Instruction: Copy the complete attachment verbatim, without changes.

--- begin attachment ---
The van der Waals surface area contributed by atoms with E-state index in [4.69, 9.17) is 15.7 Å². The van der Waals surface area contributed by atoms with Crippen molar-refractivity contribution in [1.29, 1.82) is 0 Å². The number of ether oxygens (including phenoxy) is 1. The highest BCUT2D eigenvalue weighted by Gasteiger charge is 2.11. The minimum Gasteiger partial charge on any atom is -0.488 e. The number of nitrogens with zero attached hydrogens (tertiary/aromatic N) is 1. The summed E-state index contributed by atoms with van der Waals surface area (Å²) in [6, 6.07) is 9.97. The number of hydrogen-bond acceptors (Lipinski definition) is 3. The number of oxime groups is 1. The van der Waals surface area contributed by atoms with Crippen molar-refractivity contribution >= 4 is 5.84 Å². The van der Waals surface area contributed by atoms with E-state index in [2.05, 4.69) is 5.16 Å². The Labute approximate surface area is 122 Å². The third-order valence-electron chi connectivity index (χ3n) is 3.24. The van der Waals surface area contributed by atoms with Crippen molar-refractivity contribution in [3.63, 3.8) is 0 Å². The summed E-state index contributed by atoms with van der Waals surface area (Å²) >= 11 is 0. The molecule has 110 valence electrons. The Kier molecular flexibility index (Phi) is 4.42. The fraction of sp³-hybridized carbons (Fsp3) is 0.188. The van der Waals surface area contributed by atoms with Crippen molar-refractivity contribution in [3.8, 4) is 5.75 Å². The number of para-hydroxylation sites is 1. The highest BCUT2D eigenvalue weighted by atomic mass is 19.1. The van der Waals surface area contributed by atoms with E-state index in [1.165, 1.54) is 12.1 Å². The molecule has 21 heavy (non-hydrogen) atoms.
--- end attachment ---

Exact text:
The van der Waals surface area contributed by atoms with E-state index in [4.69, 9.17) is 15.7 Å². The van der Waals surface area contributed by atoms with Crippen molar-refractivity contribution in [1.29, 1.82) is 0 Å². The number of ether oxygens (including phenoxy) is 1. The highest BCUT2D eigenvalue weighted by Gasteiger charge is 2.11. The minimum Gasteiger partial charge on any atom is -0.488 e. The number of nitrogens with zero attached hydrogens (tertiary/aromatic N) is 1. The summed E-state index contributed by atoms with van der Waals surface area (Å²) in [6, 6.07) is 9.97. The number of hydrogen-bond acceptors (Lipinski definition) is 3. The number of oxime groups is 1. The van der Waals surface area contributed by atoms with Crippen molar-refractivity contribution >= 4 is 5.84 Å². The van der Waals surface area contributed by atoms with E-state index in [2.05, 4.69) is 5.16 Å². The Labute approximate surface area is 122 Å². The third-order valence-electron chi connectivity index (χ3n) is 3.24. The van der Waals surface area contributed by atoms with Crippen molar-refractivity contribution in [3.63, 3.8) is 0 Å². The summed E-state index contributed by atoms with van der Waals surface area (Å²) >= 11 is 0. The molecule has 110 valence electrons. The Kier molecular flexibility index (Phi) is 4.42. The fraction of sp³-hybridized carbons (Fsp3) is 0.188. The van der Waals surface area contributed by atoms with Crippen molar-refractivity contribution in [3.8, 4) is 5.75 Å². The number of para-hydroxylation sites is 1. The highest BCUT2D eigenvalue weighted by atomic mass is 19.1. The van der Waals surface area contributed by atoms with E-state index in [1.165, 1.54) is 12.1 Å². The molecule has 21 heavy (non-hydrogen) atoms.